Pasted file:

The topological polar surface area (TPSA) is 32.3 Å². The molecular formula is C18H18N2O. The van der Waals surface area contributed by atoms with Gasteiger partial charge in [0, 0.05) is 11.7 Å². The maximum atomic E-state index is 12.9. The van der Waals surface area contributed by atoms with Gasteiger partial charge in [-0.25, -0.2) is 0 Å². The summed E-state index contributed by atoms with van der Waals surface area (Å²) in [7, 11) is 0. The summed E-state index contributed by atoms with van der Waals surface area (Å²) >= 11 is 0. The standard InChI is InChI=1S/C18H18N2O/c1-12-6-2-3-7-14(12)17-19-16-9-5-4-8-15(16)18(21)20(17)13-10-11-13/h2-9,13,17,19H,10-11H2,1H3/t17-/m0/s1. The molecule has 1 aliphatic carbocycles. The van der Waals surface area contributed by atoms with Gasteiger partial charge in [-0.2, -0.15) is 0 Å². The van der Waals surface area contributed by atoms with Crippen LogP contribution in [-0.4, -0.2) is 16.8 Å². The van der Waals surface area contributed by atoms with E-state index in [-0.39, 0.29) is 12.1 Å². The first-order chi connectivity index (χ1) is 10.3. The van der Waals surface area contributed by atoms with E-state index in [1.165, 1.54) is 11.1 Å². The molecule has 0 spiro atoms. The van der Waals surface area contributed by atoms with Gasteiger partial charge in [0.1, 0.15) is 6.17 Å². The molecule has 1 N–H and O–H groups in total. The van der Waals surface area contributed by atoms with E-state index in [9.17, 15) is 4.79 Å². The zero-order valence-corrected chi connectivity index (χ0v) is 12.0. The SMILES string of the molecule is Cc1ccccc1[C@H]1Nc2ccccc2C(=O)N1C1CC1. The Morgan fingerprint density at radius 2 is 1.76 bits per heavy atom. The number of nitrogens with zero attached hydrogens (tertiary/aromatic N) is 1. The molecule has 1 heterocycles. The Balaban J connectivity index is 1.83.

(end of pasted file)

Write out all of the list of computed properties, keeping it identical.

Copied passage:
The topological polar surface area (TPSA) is 32.3 Å². The molecular formula is C18H18N2O. The van der Waals surface area contributed by atoms with Gasteiger partial charge in [0, 0.05) is 11.7 Å². The maximum atomic E-state index is 12.9. The van der Waals surface area contributed by atoms with Gasteiger partial charge in [-0.25, -0.2) is 0 Å². The summed E-state index contributed by atoms with van der Waals surface area (Å²) in [7, 11) is 0. The summed E-state index contributed by atoms with van der Waals surface area (Å²) >= 11 is 0. The standard InChI is InChI=1S/C18H18N2O/c1-12-6-2-3-7-14(12)17-19-16-9-5-4-8-15(16)18(21)20(17)13-10-11-13/h2-9,13,17,19H,10-11H2,1H3/t17-/m0/s1. The molecule has 1 aliphatic carbocycles. The van der Waals surface area contributed by atoms with Gasteiger partial charge in [-0.2, -0.15) is 0 Å². The van der Waals surface area contributed by atoms with Crippen LogP contribution in [-0.4, -0.2) is 16.8 Å². The van der Waals surface area contributed by atoms with E-state index in [-0.39, 0.29) is 12.1 Å². The first-order chi connectivity index (χ1) is 10.3. The van der Waals surface area contributed by atoms with E-state index in [1.165, 1.54) is 11.1 Å². The molecule has 0 spiro atoms. The van der Waals surface area contributed by atoms with Gasteiger partial charge in [0.1, 0.15) is 6.17 Å². The molecule has 1 N–H and O–H groups in total. The van der Waals surface area contributed by atoms with E-state index in [9.17, 15) is 4.79 Å². The zero-order valence-corrected chi connectivity index (χ0v) is 12.0. The SMILES string of the molecule is Cc1ccccc1[C@H]1Nc2ccccc2C(=O)N1C1CC1. The Morgan fingerprint density at radius 2 is 1.76 bits per heavy atom. The number of nitrogens with zero attached hydrogens (tertiary/aromatic N) is 1. The molecule has 1 heterocycles. The Balaban J connectivity index is 1.83.